The publisher of our paper, Arthur Ochs Sulzberger, put into place a new business management team that was eager to engage closely with the editors and willing to take the risks involved in changing the format of the paper. At that point in our history, The Times was a rather gray two-section newspaper with shrinking advertising. Seeking solutions to our problems we entered into an intensive review of the format of the paper and its markets--as affecting both readership and advertising. It was obvious that there was need for new formulas. One of our first corrective moves was to begin the development of weekly editions in the suburbs of New York, which covered local news in greater detail than space limitations allowed in our main sections. Philosophically, and most importantly, we recognized a change in the attitudes and interests of our audiences. The American people, emerging from the trauma of the Vietnam War, were looking to enter into more fulfilling personal lifestyles. They were seeking more comfort, greater convenience in managing home and workplace, and enjoyment of daily life. Now this evolution in attitudes certainly is very familiar to you. Many of your readers certainly are becoming more consumer oriented and drawn to entertainment and other pleasures as a consequence of the dramatic improvement in your economy.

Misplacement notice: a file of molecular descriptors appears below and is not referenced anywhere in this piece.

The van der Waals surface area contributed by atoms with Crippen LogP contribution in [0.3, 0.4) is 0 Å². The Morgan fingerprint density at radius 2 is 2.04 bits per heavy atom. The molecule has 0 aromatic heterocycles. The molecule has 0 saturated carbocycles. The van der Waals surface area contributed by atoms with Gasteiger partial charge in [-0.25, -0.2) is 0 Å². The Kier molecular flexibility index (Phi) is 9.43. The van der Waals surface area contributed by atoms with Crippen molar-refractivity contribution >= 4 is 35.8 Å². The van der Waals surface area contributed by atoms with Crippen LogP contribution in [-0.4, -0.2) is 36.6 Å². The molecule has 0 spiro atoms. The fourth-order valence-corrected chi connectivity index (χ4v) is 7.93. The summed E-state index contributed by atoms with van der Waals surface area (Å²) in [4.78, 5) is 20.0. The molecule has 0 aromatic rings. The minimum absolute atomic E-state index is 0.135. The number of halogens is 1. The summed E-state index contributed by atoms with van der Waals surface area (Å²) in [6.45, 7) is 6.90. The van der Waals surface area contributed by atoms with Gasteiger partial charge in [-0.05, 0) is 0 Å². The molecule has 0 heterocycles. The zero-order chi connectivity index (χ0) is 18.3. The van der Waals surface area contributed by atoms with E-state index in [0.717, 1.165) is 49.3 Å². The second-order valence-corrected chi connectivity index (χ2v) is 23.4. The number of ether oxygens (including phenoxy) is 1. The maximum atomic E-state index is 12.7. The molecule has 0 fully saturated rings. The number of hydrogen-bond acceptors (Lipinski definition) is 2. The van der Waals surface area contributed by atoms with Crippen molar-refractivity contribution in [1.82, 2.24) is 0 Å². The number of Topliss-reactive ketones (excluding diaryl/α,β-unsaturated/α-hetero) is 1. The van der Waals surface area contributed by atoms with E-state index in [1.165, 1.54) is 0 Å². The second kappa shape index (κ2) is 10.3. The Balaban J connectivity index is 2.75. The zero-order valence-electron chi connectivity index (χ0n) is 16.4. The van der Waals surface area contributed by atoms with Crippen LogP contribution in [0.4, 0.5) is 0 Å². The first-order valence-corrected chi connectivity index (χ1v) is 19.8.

At The Times, in response to these trends, we introduced in 1976 our Weekend section, which appeared on Friday and was devoted to entertainment and cultural interests. It emphasized personal service with a detailed guide to events together with reviews of what was best. It was an immediate success in terms of readership and advertising. Its success impelled us to begin thinking of other lifestyle sections. But we, as editors, were hesitant and worried that moving into these areas of popular appeal might dilute the serious character of The Times and its commitment to comprehensive hard news coverage. We tackled that problem in two ways. First, we sought and received an assurance from the Publisher that the space in the paper devoted to hard news, such as local, national, international, financial, science and the like, would not be reduced to make way for the lifestyle material. Secondly, we committed ourselves to applying the same standards of quality to the lifestyle material, which traditionally had governed our hard news columns. There would be no frothy spinning of any stories simply to attract readers.